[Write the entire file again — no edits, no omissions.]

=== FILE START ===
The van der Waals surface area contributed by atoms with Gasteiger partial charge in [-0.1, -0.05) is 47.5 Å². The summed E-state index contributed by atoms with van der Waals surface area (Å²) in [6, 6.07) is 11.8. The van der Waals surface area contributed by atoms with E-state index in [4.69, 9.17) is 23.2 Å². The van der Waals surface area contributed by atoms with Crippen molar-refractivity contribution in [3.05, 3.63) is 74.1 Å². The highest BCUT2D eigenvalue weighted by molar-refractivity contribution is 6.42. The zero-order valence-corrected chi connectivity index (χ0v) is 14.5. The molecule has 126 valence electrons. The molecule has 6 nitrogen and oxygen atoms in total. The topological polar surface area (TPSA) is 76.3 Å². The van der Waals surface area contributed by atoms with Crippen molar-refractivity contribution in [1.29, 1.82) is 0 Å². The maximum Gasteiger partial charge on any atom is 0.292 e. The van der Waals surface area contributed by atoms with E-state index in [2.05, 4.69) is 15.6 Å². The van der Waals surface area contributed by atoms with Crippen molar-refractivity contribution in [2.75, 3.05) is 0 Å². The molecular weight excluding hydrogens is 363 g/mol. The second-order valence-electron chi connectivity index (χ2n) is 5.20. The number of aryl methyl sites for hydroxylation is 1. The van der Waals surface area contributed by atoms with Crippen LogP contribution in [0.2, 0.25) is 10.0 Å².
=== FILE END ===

The van der Waals surface area contributed by atoms with Gasteiger partial charge in [-0.1, -0.05) is 47.5 Å². The summed E-state index contributed by atoms with van der Waals surface area (Å²) in [6, 6.07) is 11.8. The van der Waals surface area contributed by atoms with E-state index in [4.69, 9.17) is 23.2 Å². The van der Waals surface area contributed by atoms with Crippen molar-refractivity contribution in [3.05, 3.63) is 74.1 Å². The highest BCUT2D eigenvalue weighted by molar-refractivity contribution is 6.42. The zero-order valence-corrected chi connectivity index (χ0v) is 14.5. The molecule has 126 valence electrons. The molecule has 6 nitrogen and oxygen atoms in total. The topological polar surface area (TPSA) is 76.3 Å². The van der Waals surface area contributed by atoms with Crippen molar-refractivity contribution in [1.29, 1.82) is 0 Å². The maximum Gasteiger partial charge on any atom is 0.292 e. The van der Waals surface area contributed by atoms with E-state index in [2.05, 4.69) is 15.6 Å². The van der Waals surface area contributed by atoms with Crippen molar-refractivity contribution in [2.75, 3.05) is 0 Å². The molecular weight excluding hydrogens is 363 g/mol. The second-order valence-electron chi connectivity index (χ2n) is 5.20. The number of aryl methyl sites for hydroxylation is 1. The van der Waals surface area contributed by atoms with Crippen LogP contribution in [0.2, 0.25) is 10.0 Å².